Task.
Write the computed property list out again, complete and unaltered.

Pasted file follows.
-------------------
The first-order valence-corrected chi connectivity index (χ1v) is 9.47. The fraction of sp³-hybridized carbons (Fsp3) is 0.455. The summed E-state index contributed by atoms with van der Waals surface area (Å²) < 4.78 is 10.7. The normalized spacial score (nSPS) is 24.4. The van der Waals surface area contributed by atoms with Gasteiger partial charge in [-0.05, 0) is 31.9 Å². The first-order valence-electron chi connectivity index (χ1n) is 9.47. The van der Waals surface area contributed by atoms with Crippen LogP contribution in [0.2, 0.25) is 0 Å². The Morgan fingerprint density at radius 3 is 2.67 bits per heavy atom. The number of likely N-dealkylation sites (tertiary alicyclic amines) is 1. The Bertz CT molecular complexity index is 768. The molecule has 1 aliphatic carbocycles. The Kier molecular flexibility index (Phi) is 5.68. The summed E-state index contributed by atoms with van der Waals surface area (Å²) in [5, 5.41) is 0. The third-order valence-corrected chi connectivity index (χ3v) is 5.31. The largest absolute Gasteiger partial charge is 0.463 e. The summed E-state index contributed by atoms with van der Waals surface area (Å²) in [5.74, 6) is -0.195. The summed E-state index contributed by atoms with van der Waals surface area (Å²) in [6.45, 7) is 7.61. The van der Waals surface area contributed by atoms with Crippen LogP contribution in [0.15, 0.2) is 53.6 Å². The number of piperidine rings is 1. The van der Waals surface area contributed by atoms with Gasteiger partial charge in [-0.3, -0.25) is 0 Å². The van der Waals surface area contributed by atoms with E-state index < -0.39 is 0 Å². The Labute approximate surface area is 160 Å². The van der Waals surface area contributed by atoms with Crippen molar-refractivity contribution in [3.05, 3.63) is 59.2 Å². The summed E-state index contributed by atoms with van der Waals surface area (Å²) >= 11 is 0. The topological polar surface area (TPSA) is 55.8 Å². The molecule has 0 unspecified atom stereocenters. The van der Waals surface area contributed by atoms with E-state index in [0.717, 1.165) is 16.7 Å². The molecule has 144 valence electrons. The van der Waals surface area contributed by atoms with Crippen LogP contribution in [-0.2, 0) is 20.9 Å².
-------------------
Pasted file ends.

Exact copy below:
The first-order valence-corrected chi connectivity index (χ1v) is 9.47. The fraction of sp³-hybridized carbons (Fsp3) is 0.455. The summed E-state index contributed by atoms with van der Waals surface area (Å²) < 4.78 is 10.7. The normalized spacial score (nSPS) is 24.4. The van der Waals surface area contributed by atoms with Gasteiger partial charge in [-0.05, 0) is 31.9 Å². The first-order valence-electron chi connectivity index (χ1n) is 9.47. The van der Waals surface area contributed by atoms with Crippen LogP contribution in [0.2, 0.25) is 0 Å². The Morgan fingerprint density at radius 3 is 2.67 bits per heavy atom. The number of likely N-dealkylation sites (tertiary alicyclic amines) is 1. The Bertz CT molecular complexity index is 768. The molecule has 1 aliphatic carbocycles. The Kier molecular flexibility index (Phi) is 5.68. The summed E-state index contributed by atoms with van der Waals surface area (Å²) in [5, 5.41) is 0. The third-order valence-corrected chi connectivity index (χ3v) is 5.31. The largest absolute Gasteiger partial charge is 0.463 e. The summed E-state index contributed by atoms with van der Waals surface area (Å²) in [5.74, 6) is -0.195. The summed E-state index contributed by atoms with van der Waals surface area (Å²) in [6.45, 7) is 7.61. The van der Waals surface area contributed by atoms with Crippen LogP contribution in [0.15, 0.2) is 53.6 Å². The number of piperidine rings is 1. The van der Waals surface area contributed by atoms with Gasteiger partial charge in [-0.3, -0.25) is 0 Å². The van der Waals surface area contributed by atoms with E-state index < -0.39 is 0 Å². The Labute approximate surface area is 160 Å². The van der Waals surface area contributed by atoms with Crippen molar-refractivity contribution in [3.05, 3.63) is 59.2 Å². The summed E-state index contributed by atoms with van der Waals surface area (Å²) >= 11 is 0. The topological polar surface area (TPSA) is 55.8 Å². The molecule has 0 unspecified atom stereocenters. The van der Waals surface area contributed by atoms with E-state index in [0.717, 1.165) is 16.7 Å². The molecule has 144 valence electrons. The van der Waals surface area contributed by atoms with Crippen LogP contribution in [-0.2, 0) is 20.9 Å².